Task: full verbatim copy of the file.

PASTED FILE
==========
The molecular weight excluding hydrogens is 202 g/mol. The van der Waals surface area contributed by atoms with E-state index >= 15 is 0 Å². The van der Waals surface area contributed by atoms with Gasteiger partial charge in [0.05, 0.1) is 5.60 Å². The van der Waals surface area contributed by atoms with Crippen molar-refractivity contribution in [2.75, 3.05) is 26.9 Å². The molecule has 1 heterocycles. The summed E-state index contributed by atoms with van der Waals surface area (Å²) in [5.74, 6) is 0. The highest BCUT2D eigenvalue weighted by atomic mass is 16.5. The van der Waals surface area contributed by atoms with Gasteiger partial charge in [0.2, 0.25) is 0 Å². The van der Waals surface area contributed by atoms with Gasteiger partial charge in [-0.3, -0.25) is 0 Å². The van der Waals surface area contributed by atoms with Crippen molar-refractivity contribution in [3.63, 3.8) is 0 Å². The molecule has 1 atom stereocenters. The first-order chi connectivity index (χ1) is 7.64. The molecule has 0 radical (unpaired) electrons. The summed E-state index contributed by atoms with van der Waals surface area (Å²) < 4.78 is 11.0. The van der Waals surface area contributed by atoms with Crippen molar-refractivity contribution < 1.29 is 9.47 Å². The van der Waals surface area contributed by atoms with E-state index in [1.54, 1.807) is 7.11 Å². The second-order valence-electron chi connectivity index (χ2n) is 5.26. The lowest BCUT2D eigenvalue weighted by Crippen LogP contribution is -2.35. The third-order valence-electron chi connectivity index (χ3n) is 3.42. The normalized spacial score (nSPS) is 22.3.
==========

The molecular weight excluding hydrogens is 202 g/mol. The van der Waals surface area contributed by atoms with E-state index >= 15 is 0 Å². The van der Waals surface area contributed by atoms with Gasteiger partial charge in [0.05, 0.1) is 5.60 Å². The van der Waals surface area contributed by atoms with Crippen molar-refractivity contribution in [2.75, 3.05) is 26.9 Å². The molecule has 1 heterocycles. The summed E-state index contributed by atoms with van der Waals surface area (Å²) in [5.74, 6) is 0. The highest BCUT2D eigenvalue weighted by atomic mass is 16.5. The van der Waals surface area contributed by atoms with Gasteiger partial charge in [0.2, 0.25) is 0 Å². The van der Waals surface area contributed by atoms with Gasteiger partial charge in [-0.3, -0.25) is 0 Å². The van der Waals surface area contributed by atoms with Crippen molar-refractivity contribution in [3.63, 3.8) is 0 Å². The molecule has 1 atom stereocenters. The first-order chi connectivity index (χ1) is 7.64. The molecule has 0 radical (unpaired) electrons. The summed E-state index contributed by atoms with van der Waals surface area (Å²) < 4.78 is 11.0. The van der Waals surface area contributed by atoms with Crippen molar-refractivity contribution < 1.29 is 9.47 Å². The van der Waals surface area contributed by atoms with E-state index in [1.54, 1.807) is 7.11 Å². The second-order valence-electron chi connectivity index (χ2n) is 5.26. The lowest BCUT2D eigenvalue weighted by Crippen LogP contribution is -2.35. The third-order valence-electron chi connectivity index (χ3n) is 3.42. The normalized spacial score (nSPS) is 22.3.